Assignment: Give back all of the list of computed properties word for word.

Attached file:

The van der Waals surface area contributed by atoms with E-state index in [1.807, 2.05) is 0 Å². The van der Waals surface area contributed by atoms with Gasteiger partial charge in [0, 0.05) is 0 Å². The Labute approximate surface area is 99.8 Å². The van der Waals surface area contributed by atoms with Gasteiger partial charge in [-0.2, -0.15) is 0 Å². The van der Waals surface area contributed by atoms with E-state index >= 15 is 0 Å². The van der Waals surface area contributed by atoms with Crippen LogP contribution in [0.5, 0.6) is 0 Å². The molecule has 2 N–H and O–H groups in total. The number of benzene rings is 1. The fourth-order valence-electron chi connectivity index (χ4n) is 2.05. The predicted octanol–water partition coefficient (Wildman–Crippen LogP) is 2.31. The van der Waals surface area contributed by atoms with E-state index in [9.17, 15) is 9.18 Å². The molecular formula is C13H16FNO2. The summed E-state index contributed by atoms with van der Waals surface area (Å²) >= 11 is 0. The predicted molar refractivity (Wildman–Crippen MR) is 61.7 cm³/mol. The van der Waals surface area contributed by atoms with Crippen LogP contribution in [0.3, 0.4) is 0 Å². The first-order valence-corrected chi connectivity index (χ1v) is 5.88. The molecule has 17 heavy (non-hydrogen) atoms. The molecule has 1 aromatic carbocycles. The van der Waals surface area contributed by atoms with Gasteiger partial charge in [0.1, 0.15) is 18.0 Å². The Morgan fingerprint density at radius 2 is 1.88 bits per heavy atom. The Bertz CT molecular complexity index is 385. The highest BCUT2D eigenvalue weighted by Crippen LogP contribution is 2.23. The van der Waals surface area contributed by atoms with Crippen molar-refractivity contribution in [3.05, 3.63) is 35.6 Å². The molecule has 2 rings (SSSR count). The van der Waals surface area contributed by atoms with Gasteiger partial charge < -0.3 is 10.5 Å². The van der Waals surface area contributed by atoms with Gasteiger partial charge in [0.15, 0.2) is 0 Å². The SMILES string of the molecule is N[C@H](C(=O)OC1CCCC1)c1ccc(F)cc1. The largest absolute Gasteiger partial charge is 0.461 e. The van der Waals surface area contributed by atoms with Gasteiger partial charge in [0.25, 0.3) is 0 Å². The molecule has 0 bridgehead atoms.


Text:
The van der Waals surface area contributed by atoms with E-state index in [1.807, 2.05) is 0 Å². The van der Waals surface area contributed by atoms with Gasteiger partial charge in [0, 0.05) is 0 Å². The Labute approximate surface area is 99.8 Å². The van der Waals surface area contributed by atoms with Gasteiger partial charge in [-0.2, -0.15) is 0 Å². The van der Waals surface area contributed by atoms with E-state index >= 15 is 0 Å². The van der Waals surface area contributed by atoms with Crippen LogP contribution in [0.5, 0.6) is 0 Å². The molecule has 2 N–H and O–H groups in total. The number of benzene rings is 1. The fourth-order valence-electron chi connectivity index (χ4n) is 2.05. The predicted octanol–water partition coefficient (Wildman–Crippen LogP) is 2.31. The van der Waals surface area contributed by atoms with E-state index in [9.17, 15) is 9.18 Å². The molecular formula is C13H16FNO2. The summed E-state index contributed by atoms with van der Waals surface area (Å²) >= 11 is 0. The predicted molar refractivity (Wildman–Crippen MR) is 61.7 cm³/mol. The van der Waals surface area contributed by atoms with Crippen LogP contribution in [0.3, 0.4) is 0 Å². The first-order valence-corrected chi connectivity index (χ1v) is 5.88. The molecule has 17 heavy (non-hydrogen) atoms. The molecule has 1 aromatic carbocycles. The van der Waals surface area contributed by atoms with Gasteiger partial charge in [0.1, 0.15) is 18.0 Å². The Morgan fingerprint density at radius 2 is 1.88 bits per heavy atom. The Bertz CT molecular complexity index is 385. The highest BCUT2D eigenvalue weighted by Crippen LogP contribution is 2.23. The van der Waals surface area contributed by atoms with Crippen molar-refractivity contribution in [3.05, 3.63) is 35.6 Å². The molecule has 2 rings (SSSR count). The van der Waals surface area contributed by atoms with Gasteiger partial charge < -0.3 is 10.5 Å². The van der Waals surface area contributed by atoms with Gasteiger partial charge in [0.15, 0.2) is 0 Å². The SMILES string of the molecule is N[C@H](C(=O)OC1CCCC1)c1ccc(F)cc1. The largest absolute Gasteiger partial charge is 0.461 e. The van der Waals surface area contributed by atoms with Gasteiger partial charge in [0.25, 0.3) is 0 Å². The molecule has 0 bridgehead atoms.